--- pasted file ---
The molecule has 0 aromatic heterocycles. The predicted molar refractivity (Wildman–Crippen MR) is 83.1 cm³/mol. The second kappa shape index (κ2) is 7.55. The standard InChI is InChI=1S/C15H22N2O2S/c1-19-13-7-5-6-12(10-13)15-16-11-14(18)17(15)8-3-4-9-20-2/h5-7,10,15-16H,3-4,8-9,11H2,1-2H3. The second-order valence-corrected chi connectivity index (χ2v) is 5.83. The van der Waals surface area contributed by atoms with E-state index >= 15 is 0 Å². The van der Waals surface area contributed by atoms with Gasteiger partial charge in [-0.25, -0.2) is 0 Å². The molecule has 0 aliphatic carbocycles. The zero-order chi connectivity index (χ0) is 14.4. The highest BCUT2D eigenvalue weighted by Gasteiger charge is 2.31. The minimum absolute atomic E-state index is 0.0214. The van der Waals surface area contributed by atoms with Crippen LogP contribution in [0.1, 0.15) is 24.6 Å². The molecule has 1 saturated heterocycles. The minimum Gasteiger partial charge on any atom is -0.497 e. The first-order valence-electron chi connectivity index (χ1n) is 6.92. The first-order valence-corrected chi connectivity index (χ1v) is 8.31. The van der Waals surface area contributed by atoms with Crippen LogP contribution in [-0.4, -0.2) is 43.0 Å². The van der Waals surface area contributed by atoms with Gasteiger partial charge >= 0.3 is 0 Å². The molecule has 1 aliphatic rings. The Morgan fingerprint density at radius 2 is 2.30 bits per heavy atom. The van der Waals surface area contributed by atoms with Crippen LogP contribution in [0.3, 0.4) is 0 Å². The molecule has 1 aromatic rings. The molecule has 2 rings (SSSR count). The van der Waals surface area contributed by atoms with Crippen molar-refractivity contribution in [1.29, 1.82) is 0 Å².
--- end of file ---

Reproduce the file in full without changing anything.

The molecule has 0 aromatic heterocycles. The predicted molar refractivity (Wildman–Crippen MR) is 83.1 cm³/mol. The second kappa shape index (κ2) is 7.55. The standard InChI is InChI=1S/C15H22N2O2S/c1-19-13-7-5-6-12(10-13)15-16-11-14(18)17(15)8-3-4-9-20-2/h5-7,10,15-16H,3-4,8-9,11H2,1-2H3. The second-order valence-corrected chi connectivity index (χ2v) is 5.83. The van der Waals surface area contributed by atoms with E-state index >= 15 is 0 Å². The van der Waals surface area contributed by atoms with Gasteiger partial charge in [-0.25, -0.2) is 0 Å². The molecule has 0 aliphatic carbocycles. The zero-order chi connectivity index (χ0) is 14.4. The highest BCUT2D eigenvalue weighted by Gasteiger charge is 2.31. The minimum absolute atomic E-state index is 0.0214. The van der Waals surface area contributed by atoms with Crippen LogP contribution in [0.1, 0.15) is 24.6 Å². The molecule has 1 saturated heterocycles. The minimum Gasteiger partial charge on any atom is -0.497 e. The first-order valence-electron chi connectivity index (χ1n) is 6.92. The first-order valence-corrected chi connectivity index (χ1v) is 8.31. The van der Waals surface area contributed by atoms with Crippen LogP contribution in [-0.4, -0.2) is 43.0 Å². The van der Waals surface area contributed by atoms with Gasteiger partial charge >= 0.3 is 0 Å². The molecule has 1 aliphatic rings. The Morgan fingerprint density at radius 2 is 2.30 bits per heavy atom. The van der Waals surface area contributed by atoms with Crippen LogP contribution in [0.3, 0.4) is 0 Å². The molecule has 1 aromatic rings. The molecule has 2 rings (SSSR count). The van der Waals surface area contributed by atoms with Crippen molar-refractivity contribution in [1.29, 1.82) is 0 Å².